history quote

It is not that Islamic history itself is boring. On the contrary, I would make the case that no other history is as palpitation inducing, full of giddy highs and dramatic – seemingly bottomless – lows. However, even the most amazing thriller can go from awe to yawn if the main focus is on the factual details rather than the story itself.


If the Dark Knight was described like your average text on Islamic history

In 2007 Deborah Small at the Wharton School of Business conducted an experiment to see how people would react to a charity campaign that was presented primarily using facts and figures as compared to the same campaign presented as a story. The outcome wasn’t even close. Stories trump stats every time. Or, as Stalin would say “The death of one man is a tragedy. The death of millions is a statistic.” He should know. He was kind of an expert on the subject.


Hipster Stalin – now he’s taken things too far.

In fact, we don’t need to look to modern research to prove this. The Quran itself is full of stories and lessons, but short on details. How many animals made it on to the Ark? Where exactly did Khidr live? What was the name of the Pharoah that was the arch-nemesis of Musa 'alayhi'l-salām (peace be upon him)? The lack of facts and figures detracts nothing from the power of these stories and their ability to inspire and transform those hearing them.

Allah subḥānahu wa ta'āla (glorified and exalted be He) was explicit on this point when it came to the stories of the Companions of the Cave. Allah admonishes those who debate on the exact number of those in the cave saying “Now some say they were three and the fourth one is their dog and some will say they were five and the sixth one is their dog, guessing randomly at the unseen.” It is unfortunate that we don’t heed this lesson when it comes to how we teach our own Islamic history.


From “Made to stick” by Chip and Dan Heath

Maya Angelou said ‘I’ve learned that people will forget what you said, people will forget what you did, but people will never forget how you made them feel.’ If we want our Islamic history to be relevant and life-changing, we need to put away the facts and figures and bring out the monsters and legends.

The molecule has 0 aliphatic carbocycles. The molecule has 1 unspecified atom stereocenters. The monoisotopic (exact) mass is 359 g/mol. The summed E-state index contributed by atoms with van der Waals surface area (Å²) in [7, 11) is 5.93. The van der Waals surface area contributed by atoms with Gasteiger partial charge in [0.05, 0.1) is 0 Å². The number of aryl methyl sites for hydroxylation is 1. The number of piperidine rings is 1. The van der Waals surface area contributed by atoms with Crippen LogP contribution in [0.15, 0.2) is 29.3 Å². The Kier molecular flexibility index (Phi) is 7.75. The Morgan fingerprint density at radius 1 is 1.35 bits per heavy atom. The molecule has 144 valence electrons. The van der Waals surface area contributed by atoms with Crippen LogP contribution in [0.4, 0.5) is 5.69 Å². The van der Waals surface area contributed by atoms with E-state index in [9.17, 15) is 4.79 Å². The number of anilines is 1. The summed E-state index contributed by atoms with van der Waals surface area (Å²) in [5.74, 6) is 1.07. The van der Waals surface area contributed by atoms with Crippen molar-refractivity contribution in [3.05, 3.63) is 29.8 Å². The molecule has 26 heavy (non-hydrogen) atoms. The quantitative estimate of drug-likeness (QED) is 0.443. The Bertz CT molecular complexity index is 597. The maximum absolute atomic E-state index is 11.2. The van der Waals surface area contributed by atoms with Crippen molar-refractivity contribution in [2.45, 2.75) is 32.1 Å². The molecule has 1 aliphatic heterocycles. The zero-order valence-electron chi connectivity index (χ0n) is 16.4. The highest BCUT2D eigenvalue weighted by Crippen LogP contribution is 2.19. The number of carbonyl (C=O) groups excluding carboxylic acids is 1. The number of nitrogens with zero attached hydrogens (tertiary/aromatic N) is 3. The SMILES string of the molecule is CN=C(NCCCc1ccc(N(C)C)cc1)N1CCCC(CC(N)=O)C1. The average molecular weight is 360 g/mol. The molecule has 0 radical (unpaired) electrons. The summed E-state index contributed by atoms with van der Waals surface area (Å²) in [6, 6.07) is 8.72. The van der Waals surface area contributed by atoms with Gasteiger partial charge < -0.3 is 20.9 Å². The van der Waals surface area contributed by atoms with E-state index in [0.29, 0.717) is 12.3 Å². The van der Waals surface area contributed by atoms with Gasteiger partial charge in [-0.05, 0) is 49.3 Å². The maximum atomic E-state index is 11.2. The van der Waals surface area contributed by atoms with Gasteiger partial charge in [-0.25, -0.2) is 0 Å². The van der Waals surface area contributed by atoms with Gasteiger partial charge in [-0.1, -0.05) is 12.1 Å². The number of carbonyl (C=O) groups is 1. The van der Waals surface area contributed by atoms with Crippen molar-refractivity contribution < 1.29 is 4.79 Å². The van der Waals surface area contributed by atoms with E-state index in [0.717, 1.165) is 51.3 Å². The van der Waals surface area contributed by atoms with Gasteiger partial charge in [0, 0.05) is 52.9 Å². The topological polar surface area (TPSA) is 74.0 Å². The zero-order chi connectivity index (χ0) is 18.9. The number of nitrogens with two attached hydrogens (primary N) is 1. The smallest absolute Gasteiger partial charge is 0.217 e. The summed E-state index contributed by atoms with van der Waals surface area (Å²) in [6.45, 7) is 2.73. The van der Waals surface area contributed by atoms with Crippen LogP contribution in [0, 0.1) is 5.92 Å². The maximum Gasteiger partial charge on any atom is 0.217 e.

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#Current Affairs

Five Courageous Ways To Respond To Anti-Muslim Hatred





By Fatima Barkatulla

It was the day after the second Paris attack. Our local Muslim school sent parents a text-message telling them that security guards would flank the school gates the next day. Messages were flying around, complete with fuzzy CCTV footage of Muslim women who had been verbally or physically attacked in public places, in the climate of hatred and fear that seemed to hang like a cloud over us.

My sons, proudly wear traditional garments (thobe and white skullcap) when going to certain classes at the Mosque. It is the uniform for their Qur’an class. It’s of course not obligatory for them to wear it but they normally do. They were about to set out and catch a bus when a sense of dread came over me as I realised how vulnerable they looked and how so visibly ‘Muslim’. People had been fed a drip diet of negativity surrounding Islam and Muslims. The heinous crimes of some of our co-religionists, playing on 24-hour news channels had contributed to that climate. It would only take one angry person…


Muslim boys


In that moment I considered telling my sons to pop their jeans on instead, reserving their traditional garb for when they were safely inside the mosque. In that moment I was terrified at the power I wielded as a parent to influence their mindset with a word I might utter. And in that moment, I bit my tongue and decided to choose Tawakkul and empowerment and banish victimhood and fear.